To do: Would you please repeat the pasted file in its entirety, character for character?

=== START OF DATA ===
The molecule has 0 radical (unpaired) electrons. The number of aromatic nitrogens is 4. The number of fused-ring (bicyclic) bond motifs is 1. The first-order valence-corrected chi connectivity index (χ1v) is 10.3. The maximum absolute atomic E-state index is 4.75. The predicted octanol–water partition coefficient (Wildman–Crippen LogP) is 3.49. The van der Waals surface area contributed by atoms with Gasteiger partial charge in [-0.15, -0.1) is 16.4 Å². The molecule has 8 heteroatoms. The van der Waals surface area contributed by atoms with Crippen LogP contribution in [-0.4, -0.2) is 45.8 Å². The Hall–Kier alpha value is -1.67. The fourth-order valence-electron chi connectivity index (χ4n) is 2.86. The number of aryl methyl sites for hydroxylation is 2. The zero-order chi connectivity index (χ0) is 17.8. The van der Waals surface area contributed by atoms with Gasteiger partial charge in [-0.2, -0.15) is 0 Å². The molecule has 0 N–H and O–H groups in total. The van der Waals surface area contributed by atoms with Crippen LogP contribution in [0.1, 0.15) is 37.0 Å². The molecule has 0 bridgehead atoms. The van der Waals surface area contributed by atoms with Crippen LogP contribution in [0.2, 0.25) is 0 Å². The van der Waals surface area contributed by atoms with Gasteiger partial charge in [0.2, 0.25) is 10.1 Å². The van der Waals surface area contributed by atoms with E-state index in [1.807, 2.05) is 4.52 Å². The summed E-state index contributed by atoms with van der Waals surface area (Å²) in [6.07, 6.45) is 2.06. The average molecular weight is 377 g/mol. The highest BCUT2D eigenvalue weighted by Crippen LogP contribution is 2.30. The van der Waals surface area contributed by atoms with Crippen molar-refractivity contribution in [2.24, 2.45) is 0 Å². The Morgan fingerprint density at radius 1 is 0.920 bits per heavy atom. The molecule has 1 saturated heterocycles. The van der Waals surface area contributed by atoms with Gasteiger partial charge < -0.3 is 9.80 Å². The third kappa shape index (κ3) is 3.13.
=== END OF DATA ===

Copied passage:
The molecule has 0 radical (unpaired) electrons. The number of aromatic nitrogens is 4. The number of fused-ring (bicyclic) bond motifs is 1. The first-order valence-corrected chi connectivity index (χ1v) is 10.3. The maximum absolute atomic E-state index is 4.75. The predicted octanol–water partition coefficient (Wildman–Crippen LogP) is 3.49. The van der Waals surface area contributed by atoms with Gasteiger partial charge in [-0.15, -0.1) is 16.4 Å². The molecule has 8 heteroatoms. The van der Waals surface area contributed by atoms with Crippen LogP contribution in [-0.4, -0.2) is 45.8 Å². The Hall–Kier alpha value is -1.67. The fourth-order valence-electron chi connectivity index (χ4n) is 2.86. The number of aryl methyl sites for hydroxylation is 2. The zero-order chi connectivity index (χ0) is 17.8. The van der Waals surface area contributed by atoms with Gasteiger partial charge in [-0.2, -0.15) is 0 Å². The molecule has 0 N–H and O–H groups in total. The van der Waals surface area contributed by atoms with Crippen LogP contribution in [0.1, 0.15) is 37.0 Å². The molecule has 0 bridgehead atoms. The van der Waals surface area contributed by atoms with Crippen LogP contribution in [0.2, 0.25) is 0 Å². The van der Waals surface area contributed by atoms with Gasteiger partial charge in [0.2, 0.25) is 10.1 Å². The van der Waals surface area contributed by atoms with E-state index in [1.807, 2.05) is 4.52 Å². The summed E-state index contributed by atoms with van der Waals surface area (Å²) in [6.07, 6.45) is 2.06. The average molecular weight is 377 g/mol. The highest BCUT2D eigenvalue weighted by Crippen LogP contribution is 2.30. The van der Waals surface area contributed by atoms with Crippen molar-refractivity contribution in [2.24, 2.45) is 0 Å². The Morgan fingerprint density at radius 1 is 0.920 bits per heavy atom. The molecule has 1 saturated heterocycles. The van der Waals surface area contributed by atoms with Gasteiger partial charge < -0.3 is 9.80 Å². The third kappa shape index (κ3) is 3.13.